When Facebook isn't intentionally destroying your privacy, it's doing so unintentionally. That even goes for Mark Zuckerberg: Two years ago, the Facebook CEO's once-private pictures were exposed to the world after the social network changed its privacy defaults. Now his once-private photos are again exposed to the world, this time thanks to a security flaw.
The Facebook vulnerability, first exposed on a body building forum, let an attacker see private images if the attacker clicked to report inappropriate profile photos from a target user. The attacker then had the opportunity to select additional inappropriate photos from the target, at which point the attacker was able to review at least some of the target's private pictures.
To prove the vulnerability, at least one Facebook user obtained private pictures from Zuckerberg's collection, which have been uploaded here (along with some old and public photos). The hack attack includes the first known image of Zuckerberg with one of the animals he personally slaughters, the chicken above in the upper left, which was apparently turned into fried wings, served with french fries lower left.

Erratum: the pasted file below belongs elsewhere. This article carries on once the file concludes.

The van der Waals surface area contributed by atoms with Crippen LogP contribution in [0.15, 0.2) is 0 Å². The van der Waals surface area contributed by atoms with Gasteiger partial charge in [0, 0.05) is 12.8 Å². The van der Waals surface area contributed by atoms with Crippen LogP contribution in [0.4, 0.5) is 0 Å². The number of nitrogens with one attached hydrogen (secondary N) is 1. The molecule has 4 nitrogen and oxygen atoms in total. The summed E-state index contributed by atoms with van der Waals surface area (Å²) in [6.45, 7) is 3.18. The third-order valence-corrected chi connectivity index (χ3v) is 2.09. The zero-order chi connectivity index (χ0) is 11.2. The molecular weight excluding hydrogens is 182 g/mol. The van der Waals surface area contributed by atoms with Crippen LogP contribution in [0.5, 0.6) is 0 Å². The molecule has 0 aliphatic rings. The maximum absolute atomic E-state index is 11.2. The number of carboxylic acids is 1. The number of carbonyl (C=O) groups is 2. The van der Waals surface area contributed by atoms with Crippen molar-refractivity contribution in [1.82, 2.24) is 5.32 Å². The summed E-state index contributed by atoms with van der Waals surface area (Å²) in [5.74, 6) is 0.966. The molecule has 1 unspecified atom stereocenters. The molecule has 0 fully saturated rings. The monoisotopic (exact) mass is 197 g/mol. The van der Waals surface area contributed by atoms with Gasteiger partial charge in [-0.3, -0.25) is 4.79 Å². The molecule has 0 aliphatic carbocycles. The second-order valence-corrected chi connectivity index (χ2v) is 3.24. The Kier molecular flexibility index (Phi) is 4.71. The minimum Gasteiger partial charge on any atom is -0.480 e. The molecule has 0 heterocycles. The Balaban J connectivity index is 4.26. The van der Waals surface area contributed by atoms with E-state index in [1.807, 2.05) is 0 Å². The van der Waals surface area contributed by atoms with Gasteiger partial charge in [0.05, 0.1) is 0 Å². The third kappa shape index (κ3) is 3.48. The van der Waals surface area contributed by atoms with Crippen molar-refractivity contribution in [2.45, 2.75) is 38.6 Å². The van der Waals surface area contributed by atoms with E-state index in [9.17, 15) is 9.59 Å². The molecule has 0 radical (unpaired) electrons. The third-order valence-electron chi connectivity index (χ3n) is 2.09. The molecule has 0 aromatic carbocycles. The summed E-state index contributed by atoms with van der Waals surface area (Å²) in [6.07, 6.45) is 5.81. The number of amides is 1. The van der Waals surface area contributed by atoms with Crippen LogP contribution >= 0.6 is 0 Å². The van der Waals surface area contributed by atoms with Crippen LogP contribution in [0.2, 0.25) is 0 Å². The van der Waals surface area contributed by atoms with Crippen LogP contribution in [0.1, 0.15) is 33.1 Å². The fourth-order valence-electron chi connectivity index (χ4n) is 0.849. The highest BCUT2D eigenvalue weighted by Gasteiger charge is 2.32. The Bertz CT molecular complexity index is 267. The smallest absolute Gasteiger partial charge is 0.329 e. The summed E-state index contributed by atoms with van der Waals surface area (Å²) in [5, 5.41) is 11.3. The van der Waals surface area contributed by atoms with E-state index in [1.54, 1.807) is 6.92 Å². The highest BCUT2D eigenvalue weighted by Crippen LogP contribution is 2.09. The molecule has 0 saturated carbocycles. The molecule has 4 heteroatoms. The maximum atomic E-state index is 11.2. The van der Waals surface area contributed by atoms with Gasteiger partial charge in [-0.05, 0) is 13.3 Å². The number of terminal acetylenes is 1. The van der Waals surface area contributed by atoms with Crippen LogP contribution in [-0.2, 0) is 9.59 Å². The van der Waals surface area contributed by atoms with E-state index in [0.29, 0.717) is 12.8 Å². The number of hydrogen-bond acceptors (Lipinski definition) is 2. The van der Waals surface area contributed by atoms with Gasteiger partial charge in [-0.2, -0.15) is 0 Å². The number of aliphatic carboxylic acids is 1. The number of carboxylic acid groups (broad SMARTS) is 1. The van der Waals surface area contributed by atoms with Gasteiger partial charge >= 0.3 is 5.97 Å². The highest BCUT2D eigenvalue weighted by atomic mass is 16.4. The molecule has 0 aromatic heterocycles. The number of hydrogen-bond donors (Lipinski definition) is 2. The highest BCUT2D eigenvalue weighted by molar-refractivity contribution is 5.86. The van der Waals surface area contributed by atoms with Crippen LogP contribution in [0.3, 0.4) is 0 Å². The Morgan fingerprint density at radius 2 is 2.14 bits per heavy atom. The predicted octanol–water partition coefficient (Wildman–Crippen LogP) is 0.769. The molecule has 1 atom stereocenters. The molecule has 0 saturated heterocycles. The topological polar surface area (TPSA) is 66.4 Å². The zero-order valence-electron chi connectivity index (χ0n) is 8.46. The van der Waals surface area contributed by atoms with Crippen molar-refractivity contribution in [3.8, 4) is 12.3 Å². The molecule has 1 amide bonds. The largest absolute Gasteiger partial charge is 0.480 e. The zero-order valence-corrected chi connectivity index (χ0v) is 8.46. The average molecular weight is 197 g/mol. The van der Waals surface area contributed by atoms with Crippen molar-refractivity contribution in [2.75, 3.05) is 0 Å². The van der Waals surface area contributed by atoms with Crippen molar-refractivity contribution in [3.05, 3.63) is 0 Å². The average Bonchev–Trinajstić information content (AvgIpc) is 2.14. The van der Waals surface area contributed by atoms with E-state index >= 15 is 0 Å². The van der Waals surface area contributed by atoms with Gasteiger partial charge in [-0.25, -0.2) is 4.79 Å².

Facebook admitted the flaw (see update here), and blamed it on a "recent code push." Prior code pushes let friends spy on each others' chats, misdirected private messages to strangers, and exposed private email addresses.
It's about time Zuckerberg was affected by his company's sloppy handling of user data. He should be personally impacted every time Facebook fumbles on privacy. By law!